Dr. Bunu Alibe and Mr. Ayodele Olojede who are the two aggrieved directors of Green Energy International Limited (GEIL), in the tussle over the ownership of the firm have rejected the interim agreement proposed by the Chairman of the company, Prof. Anthony Adegbulugbe.

The legal adviser of the two directors, Pascal Ukah, told Justice Bolaji Olajuwon of the Federal High Court sitting in Abuja that rather than entering into an interim agreement with Adegbulugbe, the directors would prefer a substantive agreement.

Orient Energy Review Magazine learnt that Alibe and Olojede, had earlier filed a motion on notice marked against the company and Adegbulugbe as first and second respondents respectively through their former lawyer, Alade Agbabiaka (SAN).

The duo accused Adegbulugbe, amongst other things, of usurping executive responsibilities, contrary to the provisions of the firm and the Company and Allied Matters Act (CAMA) 2020 and GEIL’s Articles.

Alibe and Olojede told the Court that Adegbulugbe unlawfully removed them from the company.

But Adegbulugbe filed a separate suit against Alibe and Olojede before the court.

In November 2, 2021, when case resumed, the parties opted to settle the matter out of court, but at the February 3, 2022 hearing, the new lawyer to Alibe and Olojede, Etigwe Uwa (SAN), prayed the court for more time to study the case as he had just taken it over former counsel.

Hearing of the case resumed on Tuesday May 17, and the counsel to the respondent, Bembella Anichebe (SAN), reminded the court that on the last adjourned date, it directed the parties to explore out-of-court settlement; thus, both parties agreed to engage an expert valuer who drafted an interim agreement that would be binding on them.

He said, “I was told that settlement cannot be reached owing to inability of petitioners (Alibe and Olojede) to commit to settlement.”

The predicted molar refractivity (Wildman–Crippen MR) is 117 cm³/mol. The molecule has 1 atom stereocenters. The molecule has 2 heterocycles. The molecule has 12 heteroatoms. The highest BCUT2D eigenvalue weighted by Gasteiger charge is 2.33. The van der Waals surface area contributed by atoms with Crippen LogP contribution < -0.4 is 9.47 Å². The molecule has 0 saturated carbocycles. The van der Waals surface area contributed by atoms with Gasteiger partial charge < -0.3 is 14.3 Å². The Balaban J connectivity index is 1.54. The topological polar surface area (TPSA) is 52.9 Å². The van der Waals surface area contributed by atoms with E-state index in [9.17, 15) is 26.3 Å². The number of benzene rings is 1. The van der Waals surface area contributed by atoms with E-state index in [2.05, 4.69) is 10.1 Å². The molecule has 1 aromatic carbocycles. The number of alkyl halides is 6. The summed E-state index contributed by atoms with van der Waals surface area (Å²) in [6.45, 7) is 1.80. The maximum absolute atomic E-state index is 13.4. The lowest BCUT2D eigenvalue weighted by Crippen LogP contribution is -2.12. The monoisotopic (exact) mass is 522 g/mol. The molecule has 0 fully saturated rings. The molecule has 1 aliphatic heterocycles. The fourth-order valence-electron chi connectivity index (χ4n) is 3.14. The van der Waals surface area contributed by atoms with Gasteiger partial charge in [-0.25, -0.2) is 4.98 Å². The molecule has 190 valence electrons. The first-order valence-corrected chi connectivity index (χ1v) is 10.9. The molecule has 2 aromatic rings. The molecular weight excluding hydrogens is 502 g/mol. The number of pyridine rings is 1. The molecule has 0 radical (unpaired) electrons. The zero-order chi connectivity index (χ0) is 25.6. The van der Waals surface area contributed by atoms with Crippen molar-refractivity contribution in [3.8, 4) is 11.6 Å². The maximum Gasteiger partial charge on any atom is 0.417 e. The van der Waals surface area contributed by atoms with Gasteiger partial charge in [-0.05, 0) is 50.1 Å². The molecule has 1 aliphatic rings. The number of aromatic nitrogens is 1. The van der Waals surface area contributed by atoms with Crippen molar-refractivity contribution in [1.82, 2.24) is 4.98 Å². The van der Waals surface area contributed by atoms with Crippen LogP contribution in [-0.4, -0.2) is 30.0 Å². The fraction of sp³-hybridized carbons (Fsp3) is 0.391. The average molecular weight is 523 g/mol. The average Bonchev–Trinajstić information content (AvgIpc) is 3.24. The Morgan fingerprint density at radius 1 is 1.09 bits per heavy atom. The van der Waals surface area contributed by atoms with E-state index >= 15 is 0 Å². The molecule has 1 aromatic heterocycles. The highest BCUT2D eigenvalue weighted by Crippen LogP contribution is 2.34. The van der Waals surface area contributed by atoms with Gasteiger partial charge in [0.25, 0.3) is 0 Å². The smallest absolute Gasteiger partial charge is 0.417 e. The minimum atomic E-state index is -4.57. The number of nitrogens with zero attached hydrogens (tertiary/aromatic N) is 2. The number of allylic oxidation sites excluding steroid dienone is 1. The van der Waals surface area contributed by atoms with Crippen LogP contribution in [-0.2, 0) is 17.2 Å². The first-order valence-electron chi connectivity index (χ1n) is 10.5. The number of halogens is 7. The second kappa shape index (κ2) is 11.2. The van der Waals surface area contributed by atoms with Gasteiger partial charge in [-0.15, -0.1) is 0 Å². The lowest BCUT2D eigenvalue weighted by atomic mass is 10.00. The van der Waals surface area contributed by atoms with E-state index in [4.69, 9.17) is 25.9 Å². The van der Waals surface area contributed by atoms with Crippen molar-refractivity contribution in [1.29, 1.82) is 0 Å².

Anichebe told the court that the agreement was sent to the petitioners on April 27 or April 28 to either sign or comment so the settlement could be reached and their salaries paid.

“Unfortunately, as at yesterday when my client visited me, the agreement had not been signed nor had there been any reply from them.” 

He explained that during an exchange of correspondences between the two counsel, “there was an issue as per manner of evaluation or modus to be embarked on.”

“On the part of the petitioners, they wanted a CPR kind of evaluation. So my instruction now is to proceed with our motion seeking to dismiss the petition in its entirety on very incontrovertible grounds of law.”

In his response, Ukah acknowledged that the matter was scheduled for a report of settlement, but disagreed with Anichebe on his prayer that their petition be dismissed.

Ukah told the court that they received a letter and a draft interim agreement from Prof. Gbolahan Elias who was appointed to draft the terms of agreement.

He said they responded to that letter accordingly, “wherein we stated our clients’ inability to agree to the draft agreement.”

He told the court that his clients prefer a substantive agreement if the parties were willing to come to a consensus.

“Did you put that in a letter?” the judge then asked.

When the judge asked if he added that in the letter, Ukah answered in affirmative and said that “Pertinently, our clients demanded all outstanding remunerations from the company which they jointly founded.”

But while Anichebe argued that he was not aware that the petitioners wrote a letter in reply to the draft agreement, Ukah admitted that he did not inform his learned colleague earlier.

Ukah therefore prayed the court for an adjournment to enable Anichebe to respond to their draft agreement.

On agreement for an adjournment, Justice Olajuwon adjourned the case till June 7, 2022.

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